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LLC Member Tax FAQ

Navigating the world of taxes can be challenging for small business owners, especially those operating as limited liability companies (LLCs). This article breaks down frequently asked questions about LLCs.

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What is an LLC, and how is it taxed?

limited liability company, or an LLC, is a flexible business entity. It blends elements of a partnership and a corporation. For federal income tax purposes, an LLC can be a disregarded entity, a partnership, or a corporation, based on its tax classification. Single-member LLCs are considered disregarded entities. They report business income on the owner's personal income tax return using the Internal Revenue Service (IRS)'s Schedule C form.

Multi-member LLCs are typically taxed as partnerships, with profits and losses passed through to owners' individual returns. However, an LLC can also elect to be taxed like a corporation, including S-corps and C-corps, which have their tax implications. For example, in the case of an S corporation, you can avoid double taxation.

How do business owners file taxes for an LLC?

Business owners must first determine their LLC's tax classification to file correctly. For a single-member LLC, the owner files a Schedule C with their personal income tax return. They report business income and expenses. Multi-member LLCs file Form 1065 and provide each member with a Schedule K-1 showing their share of profits or losses. 

If the LLC is treated as a corporation for tax purposes, it must file a separate corporate income tax return using Form 1120 or 1120S for S-corps. Business owners should maintain separate bank accounts and records for their LLCs to streamline tax filing and avoid personal liability.

What tax deductions and credits are available to LLCs?

LLCs can access various tax deductions and tax credits, which can reduce their taxable income and overall tax liability. Common deductions include business expenses like rent, utilities, supplies, and salaries. LLCs might qualify for specific tax credits depending on their type of business and activities, such as credits for research and development or for hiring certain employees. 

It's essential for business owners to keep detailed records of all expenses to substantiate these deductions and credits. Consulting a tax professional can help identify the most beneficial deductions and credits for your LLC.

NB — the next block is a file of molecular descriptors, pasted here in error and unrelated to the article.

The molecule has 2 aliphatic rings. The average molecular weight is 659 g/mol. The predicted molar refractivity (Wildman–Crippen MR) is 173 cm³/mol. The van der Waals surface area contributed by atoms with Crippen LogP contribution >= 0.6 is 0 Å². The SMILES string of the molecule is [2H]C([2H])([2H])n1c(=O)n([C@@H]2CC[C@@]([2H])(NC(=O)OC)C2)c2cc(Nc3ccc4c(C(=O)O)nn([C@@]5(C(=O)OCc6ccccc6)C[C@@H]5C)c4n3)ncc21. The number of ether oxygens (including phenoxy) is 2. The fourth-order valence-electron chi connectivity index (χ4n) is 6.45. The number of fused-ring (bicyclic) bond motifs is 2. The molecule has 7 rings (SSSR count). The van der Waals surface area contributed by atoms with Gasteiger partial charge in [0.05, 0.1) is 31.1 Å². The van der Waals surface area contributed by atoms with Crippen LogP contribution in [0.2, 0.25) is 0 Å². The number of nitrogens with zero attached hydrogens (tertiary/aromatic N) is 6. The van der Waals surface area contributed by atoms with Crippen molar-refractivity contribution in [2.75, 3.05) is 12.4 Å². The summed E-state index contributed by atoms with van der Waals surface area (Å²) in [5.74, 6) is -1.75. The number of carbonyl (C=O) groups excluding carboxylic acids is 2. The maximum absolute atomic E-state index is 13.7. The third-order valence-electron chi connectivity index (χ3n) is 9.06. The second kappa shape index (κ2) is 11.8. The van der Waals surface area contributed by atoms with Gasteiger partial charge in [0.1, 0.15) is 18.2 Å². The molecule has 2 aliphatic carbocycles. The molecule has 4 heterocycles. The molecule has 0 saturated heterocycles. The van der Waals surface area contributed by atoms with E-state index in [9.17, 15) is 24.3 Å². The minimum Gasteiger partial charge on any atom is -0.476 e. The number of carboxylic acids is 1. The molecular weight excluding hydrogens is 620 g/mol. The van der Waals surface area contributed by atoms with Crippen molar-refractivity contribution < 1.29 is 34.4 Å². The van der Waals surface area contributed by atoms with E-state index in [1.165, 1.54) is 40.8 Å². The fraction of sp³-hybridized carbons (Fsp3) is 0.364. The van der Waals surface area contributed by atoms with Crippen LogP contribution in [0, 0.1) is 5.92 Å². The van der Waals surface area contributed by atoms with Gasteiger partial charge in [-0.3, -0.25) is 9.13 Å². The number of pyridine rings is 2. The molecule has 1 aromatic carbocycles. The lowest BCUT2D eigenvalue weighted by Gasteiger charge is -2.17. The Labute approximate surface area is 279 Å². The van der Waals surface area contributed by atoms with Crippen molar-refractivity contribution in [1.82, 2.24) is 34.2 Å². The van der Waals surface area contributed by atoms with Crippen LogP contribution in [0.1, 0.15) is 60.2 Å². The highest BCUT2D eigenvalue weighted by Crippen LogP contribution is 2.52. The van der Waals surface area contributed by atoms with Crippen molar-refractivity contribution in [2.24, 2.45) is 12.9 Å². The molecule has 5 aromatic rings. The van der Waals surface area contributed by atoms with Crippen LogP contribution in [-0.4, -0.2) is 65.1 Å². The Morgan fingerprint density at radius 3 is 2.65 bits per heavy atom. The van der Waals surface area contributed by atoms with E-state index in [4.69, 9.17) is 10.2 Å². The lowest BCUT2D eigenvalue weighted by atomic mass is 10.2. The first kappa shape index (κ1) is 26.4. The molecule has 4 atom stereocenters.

Do members of an LLC pay Medicare and Social Security taxes?

Yes. Owners of an LLC are responsible for paying Medicare and Social Security taxes on their earnings. These taxes are also called self-employment taxes. For single-member LLCs (sole proprietorships) and multi-member LLCs treated as partnerships, the business income passed to the owner is subject to self-employment taxes. This covers Medicare and Social Security contributions. These taxes are calculated on the net earnings of the business. 

LLC members must report profits on their individual 1040 tax returns and pay estimated self-employment taxes. However, if an LLC elects to be taxed as an S-corp, the owner-employee's salary is subject to Medicare and Social Security taxes. Dividends or distributions, however, may not be. Because profit distributions from an LLC are not wages, an LLC member must make estimated tax payments on a quarterly basis to the IRS. Taxpayers must make payments in April, June, September, and January.

An active member of the LLC is responsible for paying the entire amount of the self-employment tax, or 15.3 percent. The IRS does allow the taxpayer to deduct half of the self-employment tax from their adjusted gross income as a business expense, however. If the member is not active in the daily business of the LLC, the IRS may exempt the member from paying the tax.

What are the state-level tax considerations for an LLC?

LLCs must also comply with state tax laws, which can vary significantly. Some states impose a franchise tax or fee on LLCs, regardless of income. Additionally, the requirements for reporting and paying state taxes differ based on the state's tax law and the type of business. LLC owners should check with their state's secretary of state and tax agency for specific guidelines. It's vital to understand these requirements to avoid penalties and ensure compliance with state tax laws.

What if an LLC likes to keep a substantial amount of profits in the business instead of distributing it to the members? Will our LLC benefit from electing corporate tax treatment?

The IRS will automatically categorize an LLC as a sole proprietorship or a partnership for tax purposes. If an LLC prefers tax treatment as a corporation, it must make a formal election with the IRS. This option may help a company that needs or chooses to keep a significant amount of the profits in the business. Doing so, however, has consequences for the members.

Even if the LLC never distributes a member's entire share, the IRS requires the member to pay income taxes on the distributive share the member is entitled to receive. This can result in members having to pay taxes on money that they can't even use. Corporate tax treatment may still save members money, however, since the applicable corporate tax rate is lower than the highest possible individual tax rate.

Questions About Your LLC Tax Obligations? An Attorney Can Help

When it comes to LLC tax benefits and liabilities, these matters are usually best left to the experts. A legal professional can walk you through the process and help you decide which business structure is right for you and how it will impact your own tax situation.

Reach out to an experienced tax attorney in your area today.

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